Cambodian court set to rule in treason trial of dissidents


PHNOM PENH, Cambodia (AP) — A Cambodian American lawyer and dozens of other members of a now-dissolved opposition party awaited a verdict Tuesday in their trial for treason that marked the latest move to tame all opposition to the long-running rule of Prime Minister Hun Sen.

Lawyer Theary Seng and most of the other defendants had been charged over a failed attempt by the leader of the defunct Cambodia National Rescue Party to return from exile in 2019. Cambodian authorities blocked Sam Rainsy’s return and alleged the 60 defendants were involved in organizing his trip, which Theary Seng and the others have denied.

Cambodian courts are widely believed to be under the influence of Hun Sen, whose authoritarian style of rule has kept him in power for 37 years. The Cambodia National Rescue Party was his party’s biggest rival before it was disbanded by a court ruling just ahead of national elections in 2018 that resulted in a clean sweep by Hun Sen’s Cambodia People’s Party.

The Phnom Penh Municipal Court had charged Theary Seng and most of the others with conspiracy to commit treason and incitement to commit a felony, which together carried a maximum prison sentence of 12 years.

Many of the 60 defendants fled into exile or went into hiding, and it wasn’t immediately clear how many appeared in court for the verdict Tuesday.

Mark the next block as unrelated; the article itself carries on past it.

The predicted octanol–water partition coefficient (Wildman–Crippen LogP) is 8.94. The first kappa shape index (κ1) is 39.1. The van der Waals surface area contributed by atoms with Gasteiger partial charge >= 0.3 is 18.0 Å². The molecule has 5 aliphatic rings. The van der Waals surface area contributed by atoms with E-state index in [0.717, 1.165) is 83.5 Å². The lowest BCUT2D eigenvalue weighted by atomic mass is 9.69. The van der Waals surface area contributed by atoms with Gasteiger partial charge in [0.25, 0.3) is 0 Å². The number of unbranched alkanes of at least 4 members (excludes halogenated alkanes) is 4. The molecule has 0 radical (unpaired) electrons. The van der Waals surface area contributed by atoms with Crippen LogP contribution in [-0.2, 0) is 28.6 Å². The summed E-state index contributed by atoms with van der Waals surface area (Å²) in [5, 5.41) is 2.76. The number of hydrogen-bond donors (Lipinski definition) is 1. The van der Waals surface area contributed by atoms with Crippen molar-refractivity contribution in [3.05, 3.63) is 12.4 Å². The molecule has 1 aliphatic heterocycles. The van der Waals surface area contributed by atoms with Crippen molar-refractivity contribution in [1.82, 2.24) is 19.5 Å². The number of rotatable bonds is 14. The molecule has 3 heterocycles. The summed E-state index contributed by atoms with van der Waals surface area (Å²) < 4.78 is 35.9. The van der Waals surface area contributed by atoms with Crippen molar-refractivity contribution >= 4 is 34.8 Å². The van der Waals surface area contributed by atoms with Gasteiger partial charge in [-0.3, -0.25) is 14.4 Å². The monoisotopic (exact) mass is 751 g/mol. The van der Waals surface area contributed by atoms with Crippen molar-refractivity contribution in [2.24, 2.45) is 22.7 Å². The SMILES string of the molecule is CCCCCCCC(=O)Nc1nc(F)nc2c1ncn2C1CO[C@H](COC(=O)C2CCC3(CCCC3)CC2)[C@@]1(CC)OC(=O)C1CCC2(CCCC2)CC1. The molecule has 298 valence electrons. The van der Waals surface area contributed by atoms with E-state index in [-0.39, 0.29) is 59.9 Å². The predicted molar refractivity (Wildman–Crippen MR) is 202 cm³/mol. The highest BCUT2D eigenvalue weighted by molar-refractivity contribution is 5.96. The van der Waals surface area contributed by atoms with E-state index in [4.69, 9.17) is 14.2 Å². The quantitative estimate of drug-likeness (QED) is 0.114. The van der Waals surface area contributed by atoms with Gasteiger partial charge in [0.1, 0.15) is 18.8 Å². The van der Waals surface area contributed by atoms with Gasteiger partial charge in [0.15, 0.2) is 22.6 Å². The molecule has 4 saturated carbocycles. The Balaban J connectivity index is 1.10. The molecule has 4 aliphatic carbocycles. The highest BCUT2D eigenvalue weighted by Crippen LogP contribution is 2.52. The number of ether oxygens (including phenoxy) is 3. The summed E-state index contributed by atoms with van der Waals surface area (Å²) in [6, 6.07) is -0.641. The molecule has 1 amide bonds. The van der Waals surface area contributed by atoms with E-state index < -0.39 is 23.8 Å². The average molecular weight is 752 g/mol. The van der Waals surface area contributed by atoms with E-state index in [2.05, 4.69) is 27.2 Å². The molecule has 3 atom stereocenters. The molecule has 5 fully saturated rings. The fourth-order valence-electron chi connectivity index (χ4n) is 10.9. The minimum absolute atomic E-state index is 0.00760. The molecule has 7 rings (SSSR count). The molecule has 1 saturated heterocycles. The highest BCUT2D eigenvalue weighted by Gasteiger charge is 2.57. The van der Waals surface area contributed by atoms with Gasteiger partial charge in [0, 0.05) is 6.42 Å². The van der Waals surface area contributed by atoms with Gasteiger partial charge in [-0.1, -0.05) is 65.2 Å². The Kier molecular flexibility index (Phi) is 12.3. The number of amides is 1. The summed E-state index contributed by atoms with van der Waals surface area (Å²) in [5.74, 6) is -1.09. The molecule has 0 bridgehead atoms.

Theary Seng arrived outside the court building garbed as Lady Liberty, in a light green gown and a crown with “Freedom” written on it. She has worn thematic costumes such as Lady Justice to her court sessions to publicize her belief that Cambodia is not a democratic nation and the trial is unfair.

From time to time, she raised up her imitation torch and shouted “free the political prisoners.“

She told reporters outside court that she was ready for a “sham” guilty verdict.

“I am ready and prepared to go to the notorious Cambodian prison for my political opinions, for my beliefs, for my belief in democracy, for my belief in freedom,” she said. ” I am ready to pay the price of prison in order that I live out my conscience and my belief in freedom and justice.”

She said she would not enter the courtroom, wanting her arrest, when it occurred, to be done in the open. “I want them to do it, not in the shadow but do it publicly,” said said.

The disbanding of the Cambodia National Rescue Party, its removal from the ballot, and a government crackdown on media and independence voices paved the way for Hun Sen’s party to sweep the 2018 elections and claim every seat in the National Assembly. He has repeatedly stated his intention to stay in office until 2028 and has endorsed one of his sons to succeed him.

Sam Rainsy, Hun Sen’s main political nemesis, has been in exile since 2016…



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